Te Ahumairangi Hill: Kaitiakitanga VS. Misguided Maintenance

Whānau, I want to tell you all a story;

Every week, my Bro from work and I journey up our local ‘maunga’ (“peak”), Te Ahumairangi Hill, with probably the coolest and most enlightened bunch of ‘tamariki’ (“kids”) you’ll ever meet.

They’re legit as fuck.  Especially when you consider they’re literally only three and four years old.

A couple of weeks ago, our little “kōhanga crew” started noticing the many council-contracted maintenance workers who were up there clearing the tracks for the upcoming spring-summer (*peak) walking season, and thus tending to the many slips and fallen debris our poor maunga has endured this winter.

Of course they had their machines and their tools with them, and our tamariki edged past these tentatively, rushing further up the track in an effort to return to the serenity and the silence of the place that we have all come to know with intimacy since our journey began in February of this year.

Bar the birdsong, obviously.  Kākā parrots are the main contributors, playful and ever-screeching as we ascend slowly to our special space, our very own “summit” away from the exposed, vehicle-friendly ‘Ridgeline Track’, and further back into the bird-friendly bushline – a deliberate effort to remain in the forest, and to therefore foster a deep(er) sense of connection with our Māori ‘kaitiaki o te ngahere’ (“celestial guardian of the forest and all forest creatures”), Tāne-mahuta.

One particular day – a moment from this most recent time period – is currently – powerfully – etched in my memory.

On our travels, we passed by a ‘mamaku’ (“fern”) that had had some precious adult branches “tended to” in an apparent effort to trim back some foliage from the track…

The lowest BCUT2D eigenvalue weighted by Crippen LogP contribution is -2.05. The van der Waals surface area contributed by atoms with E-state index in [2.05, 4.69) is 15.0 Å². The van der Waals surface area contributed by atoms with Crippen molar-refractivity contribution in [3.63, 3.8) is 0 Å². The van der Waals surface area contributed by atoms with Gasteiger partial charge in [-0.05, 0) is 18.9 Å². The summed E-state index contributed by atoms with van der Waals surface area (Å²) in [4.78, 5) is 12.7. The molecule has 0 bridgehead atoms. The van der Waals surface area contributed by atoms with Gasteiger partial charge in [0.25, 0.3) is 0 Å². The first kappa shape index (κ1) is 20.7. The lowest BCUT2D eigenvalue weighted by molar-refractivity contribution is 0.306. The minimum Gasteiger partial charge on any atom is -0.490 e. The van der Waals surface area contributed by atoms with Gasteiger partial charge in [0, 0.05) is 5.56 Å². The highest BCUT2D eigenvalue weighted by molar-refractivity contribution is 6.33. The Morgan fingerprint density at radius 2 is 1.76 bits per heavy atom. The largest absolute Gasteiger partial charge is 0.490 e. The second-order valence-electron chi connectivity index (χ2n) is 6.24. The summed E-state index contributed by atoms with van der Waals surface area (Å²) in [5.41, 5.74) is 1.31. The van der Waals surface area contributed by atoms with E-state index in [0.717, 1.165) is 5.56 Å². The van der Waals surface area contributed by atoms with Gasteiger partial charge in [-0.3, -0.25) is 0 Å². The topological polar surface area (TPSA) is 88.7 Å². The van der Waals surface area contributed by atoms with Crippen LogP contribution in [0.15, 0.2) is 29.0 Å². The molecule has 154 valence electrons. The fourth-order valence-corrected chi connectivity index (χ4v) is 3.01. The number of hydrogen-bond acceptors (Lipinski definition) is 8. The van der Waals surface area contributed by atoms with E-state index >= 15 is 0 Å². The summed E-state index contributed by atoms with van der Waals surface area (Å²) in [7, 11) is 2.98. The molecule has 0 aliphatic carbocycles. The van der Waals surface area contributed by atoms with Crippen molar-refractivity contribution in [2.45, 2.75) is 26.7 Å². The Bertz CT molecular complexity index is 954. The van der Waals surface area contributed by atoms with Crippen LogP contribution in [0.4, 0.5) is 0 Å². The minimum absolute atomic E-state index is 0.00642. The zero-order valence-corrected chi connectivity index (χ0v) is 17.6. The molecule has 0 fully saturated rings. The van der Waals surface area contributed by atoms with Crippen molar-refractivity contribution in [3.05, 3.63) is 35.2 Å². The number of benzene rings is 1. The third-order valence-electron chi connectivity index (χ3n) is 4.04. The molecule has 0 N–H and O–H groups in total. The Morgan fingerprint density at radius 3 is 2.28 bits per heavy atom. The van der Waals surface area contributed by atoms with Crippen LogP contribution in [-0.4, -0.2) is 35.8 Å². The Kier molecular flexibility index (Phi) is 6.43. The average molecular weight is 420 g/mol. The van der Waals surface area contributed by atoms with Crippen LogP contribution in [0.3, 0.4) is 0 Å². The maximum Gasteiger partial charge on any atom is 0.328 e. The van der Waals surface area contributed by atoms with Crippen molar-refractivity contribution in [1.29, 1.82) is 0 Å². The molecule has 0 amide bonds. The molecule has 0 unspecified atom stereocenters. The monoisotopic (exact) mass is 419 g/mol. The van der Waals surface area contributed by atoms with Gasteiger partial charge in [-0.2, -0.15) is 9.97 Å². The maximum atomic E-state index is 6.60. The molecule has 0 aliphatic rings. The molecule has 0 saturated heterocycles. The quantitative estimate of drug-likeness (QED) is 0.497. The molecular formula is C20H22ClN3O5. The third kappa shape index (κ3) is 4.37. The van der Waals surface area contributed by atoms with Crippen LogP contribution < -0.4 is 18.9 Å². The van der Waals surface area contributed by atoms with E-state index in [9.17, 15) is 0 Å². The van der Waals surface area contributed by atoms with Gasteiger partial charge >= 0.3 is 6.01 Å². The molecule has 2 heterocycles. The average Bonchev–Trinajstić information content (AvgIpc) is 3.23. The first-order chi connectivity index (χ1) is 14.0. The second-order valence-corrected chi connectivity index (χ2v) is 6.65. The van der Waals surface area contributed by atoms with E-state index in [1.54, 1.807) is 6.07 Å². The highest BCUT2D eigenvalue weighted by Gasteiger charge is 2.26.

And, there was trauma seeping from every single wound.

So, our little group of adventurers stopped to assess and appraise the situation.  One of our ‘tikanga’ (“practices”) whenever we’re walking our maunga is to never, ever pick from ‘tipu’ (“plants”), but to always gather our ‘taonga’ (“treasure(s)”, or “thing(s) of value” (*relative to you/them)) from the track – the very bosom of our Earth Māmā, Papatūānuku.

And here, right in front of us, was our ‘why’.

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Mount Climie: Gallery Of A Welly Winter Wonderland

Mid-July 2017, and after a week or-so of hugging our heaters here in Welly, we’ve just emerged from the arse-end of yet another miserable winter polar precip – something of a regular/annual occurrence, these days (who’s the orange-tinged ninny that keeps insisting climate change isn’t real(?) – *ugh*, gummon yo).

What that means for tops of ranges like the iconic “Rimutakas” (*actually remutaka, orthographically-speaking, but that’s another story) here in our nation’s capital, is: snow.

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Walking To Wellness

Yesterday was a little like ripping off a band-aid – and not for the first time, either.

The ‘tinana’ (body) is a strange and funny thing, despite all its awesomeness.

And to be utterly fair, the key is in knowing your own one intimately enough to be aware of where yours is at – be that in some state of recovery (*currently me, in this second official month of winter here in NZ), or in your very best shape despite the odds, or the season.

Recently I chose to abandon all social media except Instagram, and damn if that wasn’t both personal and purposeful.  To be honest, I have been well over the negativity and crap that comes with Facebook for a while now, so the decision to finally say “fuck you” and leave was simply a matter of ‘when’, and not ‘if’.

I also did my absolute best to experiment with Snapchat (for the #EverestNoFilter campaign, solely), but once Ballinger et al. were done, I was too.